Between Democracy and Technocracy: Ecology as Multidisciplinary Science in the Transpacific Cold War

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Leo Chu


This paper investigates the circulation of ecological knowledge and practices between North America and Southeast Asia via ecologists’ involvement in the politics of science during the Transpacific Cold War. Historians have documented how American scientists in the early Cold War (1945–1965) faced the contradiction between their apparent ‘freedom’ to conduct research compared to scientists in socialist countries, on the one hand, and the imperative to depoliticise the connection between their research and the military-industrial complex, on the other hand. Historians have also shown how the environmental, civil rights and antiwar movements severely challenged this apolitical science by the late 1960s. The popularisation of ecology and its convergence with environmental politics after the 1970s are often viewed as part of this trend of repoliticising science in North America.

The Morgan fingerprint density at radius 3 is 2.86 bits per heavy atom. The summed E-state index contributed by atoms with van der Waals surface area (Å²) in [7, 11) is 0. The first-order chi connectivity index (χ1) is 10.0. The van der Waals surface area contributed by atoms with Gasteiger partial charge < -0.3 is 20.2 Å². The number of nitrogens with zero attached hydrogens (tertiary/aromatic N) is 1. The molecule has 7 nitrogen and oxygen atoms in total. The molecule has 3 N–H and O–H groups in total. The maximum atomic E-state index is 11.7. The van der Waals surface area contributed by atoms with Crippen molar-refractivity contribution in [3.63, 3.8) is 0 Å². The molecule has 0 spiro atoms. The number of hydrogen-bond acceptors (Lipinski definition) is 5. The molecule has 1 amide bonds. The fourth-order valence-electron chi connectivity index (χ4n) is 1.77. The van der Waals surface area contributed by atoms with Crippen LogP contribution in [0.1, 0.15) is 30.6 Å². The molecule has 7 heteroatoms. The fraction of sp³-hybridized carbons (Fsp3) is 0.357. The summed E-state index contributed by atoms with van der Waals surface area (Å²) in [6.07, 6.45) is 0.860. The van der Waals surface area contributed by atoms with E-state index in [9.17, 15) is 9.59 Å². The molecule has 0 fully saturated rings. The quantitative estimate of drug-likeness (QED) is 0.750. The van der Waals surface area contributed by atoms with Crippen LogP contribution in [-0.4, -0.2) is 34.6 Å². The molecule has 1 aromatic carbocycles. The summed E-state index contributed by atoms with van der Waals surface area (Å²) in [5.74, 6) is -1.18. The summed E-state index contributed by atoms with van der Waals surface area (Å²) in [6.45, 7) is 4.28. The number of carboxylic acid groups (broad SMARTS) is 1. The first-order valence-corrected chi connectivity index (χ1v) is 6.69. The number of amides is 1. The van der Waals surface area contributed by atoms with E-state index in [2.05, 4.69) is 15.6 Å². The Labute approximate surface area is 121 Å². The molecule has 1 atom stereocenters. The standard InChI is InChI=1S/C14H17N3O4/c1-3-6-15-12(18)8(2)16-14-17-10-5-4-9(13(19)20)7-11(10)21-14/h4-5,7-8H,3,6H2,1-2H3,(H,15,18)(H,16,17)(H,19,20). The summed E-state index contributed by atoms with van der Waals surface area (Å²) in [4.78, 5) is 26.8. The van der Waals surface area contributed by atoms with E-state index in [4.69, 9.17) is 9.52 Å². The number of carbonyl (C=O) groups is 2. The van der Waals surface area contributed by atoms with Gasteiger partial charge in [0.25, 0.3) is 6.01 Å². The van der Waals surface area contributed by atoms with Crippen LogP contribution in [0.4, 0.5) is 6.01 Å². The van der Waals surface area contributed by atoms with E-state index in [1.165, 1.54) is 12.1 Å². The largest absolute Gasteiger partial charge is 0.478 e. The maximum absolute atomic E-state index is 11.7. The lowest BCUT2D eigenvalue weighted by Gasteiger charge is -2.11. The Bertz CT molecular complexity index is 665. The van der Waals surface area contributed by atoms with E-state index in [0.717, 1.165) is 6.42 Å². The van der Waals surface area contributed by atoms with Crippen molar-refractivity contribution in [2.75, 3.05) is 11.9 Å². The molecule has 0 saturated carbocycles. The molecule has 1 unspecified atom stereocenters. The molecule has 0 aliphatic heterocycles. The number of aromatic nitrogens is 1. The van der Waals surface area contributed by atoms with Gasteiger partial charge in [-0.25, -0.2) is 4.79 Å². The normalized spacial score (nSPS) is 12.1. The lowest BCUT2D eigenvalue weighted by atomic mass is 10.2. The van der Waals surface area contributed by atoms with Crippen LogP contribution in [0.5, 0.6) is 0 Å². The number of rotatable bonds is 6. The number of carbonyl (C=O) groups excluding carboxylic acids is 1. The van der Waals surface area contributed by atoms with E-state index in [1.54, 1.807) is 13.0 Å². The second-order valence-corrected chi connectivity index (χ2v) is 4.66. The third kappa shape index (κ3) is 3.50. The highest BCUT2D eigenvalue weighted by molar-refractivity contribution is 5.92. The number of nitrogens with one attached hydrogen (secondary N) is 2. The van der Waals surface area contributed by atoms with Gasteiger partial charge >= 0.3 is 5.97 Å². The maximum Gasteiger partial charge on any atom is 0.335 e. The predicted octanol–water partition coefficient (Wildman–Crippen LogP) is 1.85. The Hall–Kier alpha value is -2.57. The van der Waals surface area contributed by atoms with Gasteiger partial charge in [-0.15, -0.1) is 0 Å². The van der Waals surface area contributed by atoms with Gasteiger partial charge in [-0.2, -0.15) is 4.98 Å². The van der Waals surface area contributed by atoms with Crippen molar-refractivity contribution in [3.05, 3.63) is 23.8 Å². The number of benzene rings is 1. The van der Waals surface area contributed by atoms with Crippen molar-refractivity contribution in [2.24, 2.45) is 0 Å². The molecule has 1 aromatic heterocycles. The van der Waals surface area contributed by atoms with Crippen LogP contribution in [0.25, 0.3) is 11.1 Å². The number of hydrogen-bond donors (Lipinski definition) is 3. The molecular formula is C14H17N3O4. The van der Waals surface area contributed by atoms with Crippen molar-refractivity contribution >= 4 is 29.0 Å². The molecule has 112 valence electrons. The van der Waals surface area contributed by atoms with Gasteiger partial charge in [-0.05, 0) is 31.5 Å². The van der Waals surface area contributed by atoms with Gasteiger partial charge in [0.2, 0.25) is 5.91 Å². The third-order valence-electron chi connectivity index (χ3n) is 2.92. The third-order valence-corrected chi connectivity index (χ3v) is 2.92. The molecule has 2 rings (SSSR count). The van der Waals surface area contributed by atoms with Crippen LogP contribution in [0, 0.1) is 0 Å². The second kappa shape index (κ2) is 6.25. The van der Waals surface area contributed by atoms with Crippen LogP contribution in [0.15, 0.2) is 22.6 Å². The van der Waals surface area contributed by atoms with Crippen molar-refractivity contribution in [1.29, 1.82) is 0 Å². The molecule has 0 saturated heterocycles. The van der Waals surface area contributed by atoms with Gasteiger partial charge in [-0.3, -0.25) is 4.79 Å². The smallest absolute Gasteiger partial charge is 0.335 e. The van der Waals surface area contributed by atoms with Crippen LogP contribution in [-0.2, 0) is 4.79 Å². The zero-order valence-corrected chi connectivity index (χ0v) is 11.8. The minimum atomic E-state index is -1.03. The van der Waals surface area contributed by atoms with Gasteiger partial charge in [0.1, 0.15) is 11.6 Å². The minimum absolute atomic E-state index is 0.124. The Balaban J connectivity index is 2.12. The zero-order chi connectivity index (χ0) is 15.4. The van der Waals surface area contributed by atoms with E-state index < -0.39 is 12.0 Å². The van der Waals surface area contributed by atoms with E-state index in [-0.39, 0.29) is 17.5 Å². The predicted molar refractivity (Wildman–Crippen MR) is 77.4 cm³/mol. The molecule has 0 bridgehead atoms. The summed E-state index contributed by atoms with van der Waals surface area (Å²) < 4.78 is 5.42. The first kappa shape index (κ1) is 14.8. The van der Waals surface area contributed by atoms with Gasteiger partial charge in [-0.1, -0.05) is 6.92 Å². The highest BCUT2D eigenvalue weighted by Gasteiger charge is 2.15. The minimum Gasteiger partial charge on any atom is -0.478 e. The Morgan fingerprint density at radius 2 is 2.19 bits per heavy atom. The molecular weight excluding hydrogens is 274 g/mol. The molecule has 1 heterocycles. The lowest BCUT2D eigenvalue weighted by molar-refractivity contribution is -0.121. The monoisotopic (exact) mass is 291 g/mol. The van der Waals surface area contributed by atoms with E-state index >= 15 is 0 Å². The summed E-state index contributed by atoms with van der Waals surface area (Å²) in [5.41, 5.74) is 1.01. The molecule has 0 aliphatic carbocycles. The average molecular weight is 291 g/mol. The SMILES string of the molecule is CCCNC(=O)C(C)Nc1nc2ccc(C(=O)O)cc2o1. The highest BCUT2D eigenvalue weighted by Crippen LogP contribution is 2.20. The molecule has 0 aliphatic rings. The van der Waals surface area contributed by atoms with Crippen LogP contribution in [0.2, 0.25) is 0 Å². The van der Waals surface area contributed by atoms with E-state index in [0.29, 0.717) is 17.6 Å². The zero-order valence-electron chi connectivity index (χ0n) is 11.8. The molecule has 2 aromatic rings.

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Author Biography

Leo Chu, University of Cambridge

Leo Chu is a PhD student in the Department of History and Philosophy of Science at Cambridge University. His interests cover the intersection of the history of science and environmental history in the late twentieth century. He also writes broadly about popular culture such as sci-fi films, anime and games. His work has been published in the Journal of Planning History and Extrapolation.